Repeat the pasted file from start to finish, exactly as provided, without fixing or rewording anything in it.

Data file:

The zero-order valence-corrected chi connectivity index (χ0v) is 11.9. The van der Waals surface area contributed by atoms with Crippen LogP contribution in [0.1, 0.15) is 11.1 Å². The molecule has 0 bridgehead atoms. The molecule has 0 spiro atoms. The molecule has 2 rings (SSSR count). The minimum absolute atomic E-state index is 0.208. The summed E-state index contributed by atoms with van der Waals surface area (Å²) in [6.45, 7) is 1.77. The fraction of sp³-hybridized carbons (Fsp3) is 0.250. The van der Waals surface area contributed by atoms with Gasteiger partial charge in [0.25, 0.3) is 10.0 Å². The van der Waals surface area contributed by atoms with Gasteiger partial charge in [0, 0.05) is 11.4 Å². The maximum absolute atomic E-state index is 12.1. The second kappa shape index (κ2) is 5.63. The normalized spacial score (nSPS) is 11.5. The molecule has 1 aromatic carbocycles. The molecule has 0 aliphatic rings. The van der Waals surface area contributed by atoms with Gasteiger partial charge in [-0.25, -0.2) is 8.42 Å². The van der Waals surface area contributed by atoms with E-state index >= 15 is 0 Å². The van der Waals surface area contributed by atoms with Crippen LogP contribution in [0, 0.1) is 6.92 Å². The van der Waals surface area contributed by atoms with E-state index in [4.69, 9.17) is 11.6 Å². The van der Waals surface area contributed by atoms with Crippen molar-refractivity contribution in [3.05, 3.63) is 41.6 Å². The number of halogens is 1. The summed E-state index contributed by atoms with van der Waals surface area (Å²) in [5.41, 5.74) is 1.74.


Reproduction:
The zero-order valence-corrected chi connectivity index (χ0v) is 11.9. The van der Waals surface area contributed by atoms with Crippen LogP contribution in [0.1, 0.15) is 11.1 Å². The molecule has 0 bridgehead atoms. The molecule has 0 spiro atoms. The molecule has 2 rings (SSSR count). The minimum absolute atomic E-state index is 0.208. The summed E-state index contributed by atoms with van der Waals surface area (Å²) in [6.45, 7) is 1.77. The fraction of sp³-hybridized carbons (Fsp3) is 0.250. The van der Waals surface area contributed by atoms with Gasteiger partial charge in [0.25, 0.3) is 10.0 Å². The van der Waals surface area contributed by atoms with Gasteiger partial charge in [0, 0.05) is 11.4 Å². The maximum absolute atomic E-state index is 12.1. The second kappa shape index (κ2) is 5.63. The normalized spacial score (nSPS) is 11.5. The molecule has 1 aromatic carbocycles. The molecule has 0 aliphatic rings. The van der Waals surface area contributed by atoms with Gasteiger partial charge in [-0.25, -0.2) is 8.42 Å². The van der Waals surface area contributed by atoms with E-state index >= 15 is 0 Å². The van der Waals surface area contributed by atoms with Crippen LogP contribution in [0, 0.1) is 6.92 Å². The van der Waals surface area contributed by atoms with E-state index in [4.69, 9.17) is 11.6 Å². The van der Waals surface area contributed by atoms with Crippen molar-refractivity contribution in [3.05, 3.63) is 41.6 Å². The number of halogens is 1. The summed E-state index contributed by atoms with van der Waals surface area (Å²) in [5.41, 5.74) is 1.74.